So much has happened (mentally) in the last few weeks, that some of it I won’t be able to tell you.  I mean when you’re dealing with big companies that screw you it’s better not to name names, cause it gets legal – or illegal - call it either.  No names.  It will be interesting to see  if I can tell this story so abstractly that you really won’t know who I’m talking about.  Oops, a company is not a who, it’s a what.  But right now it’s really late cause I attended two parties tonight, both of which were really nice, and did other things today as well, and it’s just too late to tell you today.  So much to do, so little time.  I see you tomorrow.  This post will be scrolled below the one telling the story, and will seem so pointless.  And on that note, good night.

Sunday, November 24, 2013


             It is so cold out that my hands are cracking up.  I’m using this liquid they call liquid skin.  I guess it’s some kind of glue.  I usually use superglue for splits like this, but I haven’t seen it since the move, over two months ago.  I spoke to my pal Binky in NYC and he said he hasn’t been out in 36 hours, which I guess means it’s cold down there too.  Yep, just checked – it’s pretty cold.  Up here it gets down past zero in the winters – it feels really cold in NYC cause of the sea or something, but it’s actually colder here.  So there.  But it’s all relative.  We even have college kids up here who wear shorts all winter!  How!  Do!  They!  Do!  It?  What’s up?
          My therapist urges me to note other people’s reactions and attitudes, to compare with them and see how needlessly extreme mine are.  That includes my perception of cold, and how I dress.  And of course, can we get to the Bottom of it, because that’s what will help me know what the fuck I’m doing, for real.  The inner child…that phrase does have a reality.  Our thinking comes from our grown up identity, but our emotions are deeply rooted in (or consumed by) what we went through emotionally as little kids.  Damn.  And the guy’s right a lot of the time, but I can’t help rationalizing sometimes that he doesn’t really know what a healthy me looks like compared to a healthy “anyone”.  Funny idea.  Do your quirks consist of flaws?  And if you were more Present and less flawed, would You be you?  Would you have other things to say?  Things that the actual me would not say?  I’m boggling behind this.
          Basically, therapy is something I need, and he’s been very helpful.  Sometimes I think he secretly thinks that if I get better I’ll be more like him.  Is that all in my imagination?  I don’t think so – but of course that’s just part of my imagination too.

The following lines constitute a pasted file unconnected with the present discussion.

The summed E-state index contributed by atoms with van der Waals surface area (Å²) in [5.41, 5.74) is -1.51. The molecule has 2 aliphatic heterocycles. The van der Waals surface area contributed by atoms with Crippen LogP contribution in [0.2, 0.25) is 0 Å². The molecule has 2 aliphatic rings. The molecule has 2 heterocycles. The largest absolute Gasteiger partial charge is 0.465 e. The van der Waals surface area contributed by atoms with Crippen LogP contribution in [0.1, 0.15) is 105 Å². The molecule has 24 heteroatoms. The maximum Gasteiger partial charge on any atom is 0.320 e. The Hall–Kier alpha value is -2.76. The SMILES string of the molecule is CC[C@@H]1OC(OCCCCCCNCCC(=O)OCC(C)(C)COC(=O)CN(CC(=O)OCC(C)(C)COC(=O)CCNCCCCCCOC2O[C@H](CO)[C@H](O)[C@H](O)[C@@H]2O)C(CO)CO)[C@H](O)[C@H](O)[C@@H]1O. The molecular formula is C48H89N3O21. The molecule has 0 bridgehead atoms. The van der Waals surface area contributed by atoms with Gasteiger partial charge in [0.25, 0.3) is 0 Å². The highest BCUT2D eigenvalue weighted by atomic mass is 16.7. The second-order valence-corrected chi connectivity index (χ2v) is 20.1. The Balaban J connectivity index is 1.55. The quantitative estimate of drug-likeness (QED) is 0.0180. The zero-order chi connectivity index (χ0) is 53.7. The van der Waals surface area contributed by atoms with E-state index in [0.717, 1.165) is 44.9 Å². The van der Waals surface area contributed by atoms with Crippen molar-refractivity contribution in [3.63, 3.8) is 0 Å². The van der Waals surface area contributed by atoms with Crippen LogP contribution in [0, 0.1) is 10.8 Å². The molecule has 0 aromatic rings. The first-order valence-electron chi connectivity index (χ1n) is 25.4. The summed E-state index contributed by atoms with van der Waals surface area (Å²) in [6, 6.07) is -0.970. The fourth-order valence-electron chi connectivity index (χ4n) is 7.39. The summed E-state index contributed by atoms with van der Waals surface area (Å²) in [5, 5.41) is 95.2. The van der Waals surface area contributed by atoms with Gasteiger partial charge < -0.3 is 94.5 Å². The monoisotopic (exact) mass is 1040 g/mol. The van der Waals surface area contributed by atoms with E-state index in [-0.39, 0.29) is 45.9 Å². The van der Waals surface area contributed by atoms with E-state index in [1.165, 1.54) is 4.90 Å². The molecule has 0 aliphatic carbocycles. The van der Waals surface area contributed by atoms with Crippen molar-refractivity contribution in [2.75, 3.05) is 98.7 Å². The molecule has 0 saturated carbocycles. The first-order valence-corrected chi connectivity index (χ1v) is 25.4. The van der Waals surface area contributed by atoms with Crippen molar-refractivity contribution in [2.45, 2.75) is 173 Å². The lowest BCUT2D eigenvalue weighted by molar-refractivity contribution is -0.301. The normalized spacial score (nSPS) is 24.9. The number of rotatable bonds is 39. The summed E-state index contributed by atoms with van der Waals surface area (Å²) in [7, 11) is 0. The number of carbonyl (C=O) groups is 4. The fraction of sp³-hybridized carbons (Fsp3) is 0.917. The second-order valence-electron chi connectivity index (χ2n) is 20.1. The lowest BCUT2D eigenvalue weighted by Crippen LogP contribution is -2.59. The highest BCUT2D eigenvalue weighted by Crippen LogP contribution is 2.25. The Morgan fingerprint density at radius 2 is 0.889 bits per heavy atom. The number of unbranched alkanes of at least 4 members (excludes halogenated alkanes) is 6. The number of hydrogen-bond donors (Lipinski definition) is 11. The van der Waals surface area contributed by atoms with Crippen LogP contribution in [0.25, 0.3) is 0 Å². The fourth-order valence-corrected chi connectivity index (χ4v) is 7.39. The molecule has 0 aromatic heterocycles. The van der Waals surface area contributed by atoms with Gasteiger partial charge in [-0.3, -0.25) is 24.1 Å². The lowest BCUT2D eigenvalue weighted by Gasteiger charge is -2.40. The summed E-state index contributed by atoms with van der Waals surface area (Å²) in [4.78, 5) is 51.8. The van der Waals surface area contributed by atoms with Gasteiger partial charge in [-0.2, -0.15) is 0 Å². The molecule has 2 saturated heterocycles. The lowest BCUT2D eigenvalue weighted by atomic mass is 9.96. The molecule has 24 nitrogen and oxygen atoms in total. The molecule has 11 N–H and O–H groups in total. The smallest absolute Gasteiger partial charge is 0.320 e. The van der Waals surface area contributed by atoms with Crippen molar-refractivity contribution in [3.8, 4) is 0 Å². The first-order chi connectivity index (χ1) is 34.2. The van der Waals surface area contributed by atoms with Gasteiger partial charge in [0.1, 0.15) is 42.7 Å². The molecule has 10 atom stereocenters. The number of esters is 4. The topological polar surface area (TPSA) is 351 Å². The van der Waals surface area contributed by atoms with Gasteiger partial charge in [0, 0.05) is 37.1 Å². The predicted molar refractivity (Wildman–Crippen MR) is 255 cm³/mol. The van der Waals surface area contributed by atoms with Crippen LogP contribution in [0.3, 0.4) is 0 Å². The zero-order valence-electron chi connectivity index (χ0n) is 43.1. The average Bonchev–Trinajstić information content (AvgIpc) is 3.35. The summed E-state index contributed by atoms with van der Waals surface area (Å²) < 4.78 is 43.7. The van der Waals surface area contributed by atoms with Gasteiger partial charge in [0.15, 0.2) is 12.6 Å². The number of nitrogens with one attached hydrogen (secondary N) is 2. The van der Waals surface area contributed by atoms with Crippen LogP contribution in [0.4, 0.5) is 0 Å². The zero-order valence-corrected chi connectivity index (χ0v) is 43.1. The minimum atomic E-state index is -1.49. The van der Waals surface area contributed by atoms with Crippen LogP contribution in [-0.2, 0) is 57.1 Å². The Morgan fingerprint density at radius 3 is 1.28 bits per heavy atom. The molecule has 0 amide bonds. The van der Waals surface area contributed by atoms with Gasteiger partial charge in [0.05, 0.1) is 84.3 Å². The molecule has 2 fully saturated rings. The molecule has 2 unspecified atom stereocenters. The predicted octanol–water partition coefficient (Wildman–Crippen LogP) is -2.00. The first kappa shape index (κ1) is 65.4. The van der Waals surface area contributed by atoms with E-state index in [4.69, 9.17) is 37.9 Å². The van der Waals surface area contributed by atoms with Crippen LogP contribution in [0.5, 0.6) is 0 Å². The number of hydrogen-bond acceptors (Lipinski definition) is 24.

It is definitely winter, I’ll tell you!  I’m very happy to be living in town, able to walk to most events I’d like to attend, and easy to drive to those which are a bit farther away.  Guess I might get some ice-grippers for my shoes, though – I’ll tell you, last night the ground was warm when it started snowing really hard, and then the snow stopped and the temperature plunged and all the roads became shiny ice.  Cars were in trouble on several major roads nearby.  But, I was lucky and didn’t go far – hadn’t gone far.  Mostly a mile or two down Pine Street, at my lovely
not-girlfriend’s house.  We were to go downtown to hear music.  But, we didn’t.
I said I was going to tell you about all that, but really, should I?  It’s…gossip.
          I hope you are all warm.  I must go write something else!  Right now!

If you’d like to hear an excellent story from my favorite conspiracy theorist, read this here:

Hi Ho Silver and away,

Saturday, November 23, 2013

It May Snow Today/Tonight! Saturday night snow...could be nice

Once again I return to you, readers of my blarg.  Thanks for coming.  The show I was talking about last post happened, went fine, and all was well!  I like Phil Yates, he has a good band, and I enjoyed them.  Oddly, I liked his band (opening spot) best, the second band not bad ( just a duo - sort of a handicap), and the third band I could not stand/understand.  I'm an arranger, and have seen a lot of great bands, and this one - well, I wished I could change a lot of things.  I learned way back at CBs that sheer volume won't save you.  At any rate, I left midway, and home to dinner went I.  Ah, clubland.  Tonight is once again Saturday night, and I'd like to try and find a good new band, but the woman who has offered to accompany me doesn't trust me much...she won't go see anyone whose music she doesn't already like?  And I have no idea what she likes.  She has never asked about my music!  She came over once, and I was holding my guitar, and she just kept talking till I put it away.  Ummm...that was telling. We'll see about tonight.  She's shy about bars.  I don't drink either, but if that's where the music is, that is where I  go.  What will tonight bring?  Besides maybe snow?